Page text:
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The politics of coal: cheap, dirty and difficult to replace?

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The Pavilion

Level 8, Building H, Caulfield Campus

900 Dandenong Road

Caulfield East, VIC 3145

Australia

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Policy-makers around the world are grappling with the role that coal should play in a low-emissions future. Despite the identified climate risks that our continuing consumption of coal presents, coal’s low cost – and the contentious politics around energy versus environmental protection – may keep it around for some years to come.

“We use coal because it is cheap: cheap to scrape from the ground in Borneo or Wyoming or Queensland, cheap to move in ships and rail cars, cheap to burn in power plants with inadequate environmental controls,” argues Stanford University energy policy expert and author of The Global Coal Market, Dr Mark Thurber.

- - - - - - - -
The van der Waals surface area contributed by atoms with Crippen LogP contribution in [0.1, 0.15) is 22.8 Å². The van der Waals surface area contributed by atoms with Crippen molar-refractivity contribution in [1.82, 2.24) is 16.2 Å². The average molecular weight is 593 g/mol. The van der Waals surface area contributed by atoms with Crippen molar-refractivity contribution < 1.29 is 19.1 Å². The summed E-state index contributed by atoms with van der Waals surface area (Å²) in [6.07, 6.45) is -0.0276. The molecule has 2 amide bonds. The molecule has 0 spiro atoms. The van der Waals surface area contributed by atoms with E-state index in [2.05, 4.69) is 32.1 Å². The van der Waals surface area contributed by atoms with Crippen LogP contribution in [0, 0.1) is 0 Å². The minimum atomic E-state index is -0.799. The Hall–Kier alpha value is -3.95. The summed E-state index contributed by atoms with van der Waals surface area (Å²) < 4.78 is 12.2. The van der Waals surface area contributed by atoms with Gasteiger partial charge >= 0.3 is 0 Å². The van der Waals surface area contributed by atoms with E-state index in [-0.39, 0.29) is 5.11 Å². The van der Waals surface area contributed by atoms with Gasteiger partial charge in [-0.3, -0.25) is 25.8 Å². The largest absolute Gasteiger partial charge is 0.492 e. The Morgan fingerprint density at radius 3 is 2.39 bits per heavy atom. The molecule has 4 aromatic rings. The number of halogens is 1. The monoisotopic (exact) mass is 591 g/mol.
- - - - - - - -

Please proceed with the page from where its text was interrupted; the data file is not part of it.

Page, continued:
Dr Thurber will discuss the local, national and international policy barriers to major shifts away from coal, as well as what a coal-free future might look like, in a special lecture being jointly held by Monash Business School, in partnership with Monash Energy Materials and Systems Institute (MEMSI), on Wednesday, 21 November 2018.

Dr Thurber is the Associate Director for Research, Program on Energy and Sustainable Development, Stanford University. He conducts research on fossil fuel, electricity, and environmental markets, as well as how energy services can be more effectively delivered to low-income populations.

Registration: 6.00pm
Event Commences: 6.30pm
Event concludes with networking drinks and canapes

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Location

The Pavilion

Level 8, Building H, Caulfield Campus

900 Dandenong Road

Caulfield East, VIC 3145

Australia

View Map

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